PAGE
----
GAA commitments influence education, career and other aspects of senior inter-county players’ lives
According to new ESRI research, Gaelic players are highly educated, with 61 per cent having at least a university degree compared to 35 per cent of the general male population of the same age. However, the study finds that players appear to be basing many decisions related to their education and their professional career around playing Gaelic games. The report is the second ESRI study to examine how the commitment levels of the amateur sports affect players’ lives. Both reports used data from a survey of 2016 players. This report also examines a range of other issues relevant to players’ lives, including alcohol consumption, supplement use, their views on player welfare supports and their experiences within the inter-county set-up.
Players specified that the issues they would most like to change about their inter-county experience would be a reduction in the length of the playing season, fewer time commitments and the reintroduction of enjoyment into the games. The majority of the issues that players would change about the inter-county set-up are under the remit of either the inter-county management team or the players’ County Boards.
Elish Kelly, ESRI researcher and lead author of the report, commented, “Unless the underlying drivers that are giving rise to the current inter-county commitment levels are identified and addressed, the knock-on effects identified in this study are likely to be amplified among future generations of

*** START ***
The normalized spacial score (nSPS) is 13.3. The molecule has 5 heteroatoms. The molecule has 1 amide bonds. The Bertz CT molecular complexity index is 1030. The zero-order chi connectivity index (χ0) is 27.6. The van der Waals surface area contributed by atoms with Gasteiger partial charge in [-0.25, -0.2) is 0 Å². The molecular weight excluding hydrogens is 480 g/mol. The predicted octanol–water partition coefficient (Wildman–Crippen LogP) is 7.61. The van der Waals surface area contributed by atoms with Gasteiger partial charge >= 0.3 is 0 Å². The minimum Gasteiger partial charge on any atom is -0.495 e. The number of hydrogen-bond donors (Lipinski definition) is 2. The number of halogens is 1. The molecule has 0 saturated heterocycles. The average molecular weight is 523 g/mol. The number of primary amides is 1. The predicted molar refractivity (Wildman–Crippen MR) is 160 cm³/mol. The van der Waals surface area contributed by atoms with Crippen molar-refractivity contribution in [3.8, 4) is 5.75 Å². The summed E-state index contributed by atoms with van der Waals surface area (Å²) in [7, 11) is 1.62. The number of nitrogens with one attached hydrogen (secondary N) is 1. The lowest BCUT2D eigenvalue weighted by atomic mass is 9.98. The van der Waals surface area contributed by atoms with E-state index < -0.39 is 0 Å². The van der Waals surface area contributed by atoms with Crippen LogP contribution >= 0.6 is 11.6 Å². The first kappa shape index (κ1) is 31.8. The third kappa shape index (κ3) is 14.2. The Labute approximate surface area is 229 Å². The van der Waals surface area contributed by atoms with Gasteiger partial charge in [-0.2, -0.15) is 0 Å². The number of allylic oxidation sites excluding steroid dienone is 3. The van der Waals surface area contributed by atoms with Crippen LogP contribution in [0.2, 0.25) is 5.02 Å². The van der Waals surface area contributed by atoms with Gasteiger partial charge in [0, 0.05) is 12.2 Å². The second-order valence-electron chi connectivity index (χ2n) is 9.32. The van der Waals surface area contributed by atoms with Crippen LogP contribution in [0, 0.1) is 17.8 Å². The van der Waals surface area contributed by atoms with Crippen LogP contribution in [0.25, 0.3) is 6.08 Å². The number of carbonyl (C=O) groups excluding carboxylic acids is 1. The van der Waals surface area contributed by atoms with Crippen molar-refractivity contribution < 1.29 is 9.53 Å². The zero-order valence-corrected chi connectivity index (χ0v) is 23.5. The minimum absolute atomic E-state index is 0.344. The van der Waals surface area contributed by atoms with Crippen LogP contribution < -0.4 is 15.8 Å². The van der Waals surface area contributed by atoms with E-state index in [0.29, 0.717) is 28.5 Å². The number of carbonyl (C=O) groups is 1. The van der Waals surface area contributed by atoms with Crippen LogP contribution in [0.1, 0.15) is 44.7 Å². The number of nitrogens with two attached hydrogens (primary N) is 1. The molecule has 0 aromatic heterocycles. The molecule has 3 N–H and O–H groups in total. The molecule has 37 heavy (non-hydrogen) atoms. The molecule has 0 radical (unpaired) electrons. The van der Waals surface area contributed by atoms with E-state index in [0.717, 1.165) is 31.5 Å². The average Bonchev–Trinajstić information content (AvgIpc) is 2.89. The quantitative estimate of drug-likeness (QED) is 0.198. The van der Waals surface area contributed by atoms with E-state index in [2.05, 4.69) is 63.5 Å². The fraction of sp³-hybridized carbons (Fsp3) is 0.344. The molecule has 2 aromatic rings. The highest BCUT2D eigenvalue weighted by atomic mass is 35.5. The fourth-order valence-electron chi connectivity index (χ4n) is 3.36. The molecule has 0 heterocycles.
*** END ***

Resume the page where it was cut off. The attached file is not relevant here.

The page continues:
players. One of the main benefits of the current research is that players themselves have identified changes that could be made to assist with addressing some of these effects.”
Uachtarán CLG John Horan said, “There is a significant amount of time invested and commitment made by our inter-county players. Previous feedback from the playing population was extremely useful and likewise, this report will assist our approach to player welfare on and off the field.”
Paul Flynn, Gaelic Players Association CEO, said; “The report’s findings under the key themes of Educational Experience and Educational Choices will prove to be a valuable resource. As we strive for a modern form of sustainable amateurism where players understand the importance of their career outside of the game, and how to balance this with their inter-county commitments, this information is hugely beneficial.”
“The report also underlines the need for a robust range of player development supports from the GPA. It shows us there is a growing need for more education and information for players about their roles and responsibilities as inter-county players, particularly around supplement usage and alcohol consumption.
“Encouragingly, our own research tells us that players who are actively engaged in their own personal development through GPA programmes are less likely to engage in risky behaviours in these areas and benefit from a better-balanced lifestyle.”
See full report, click here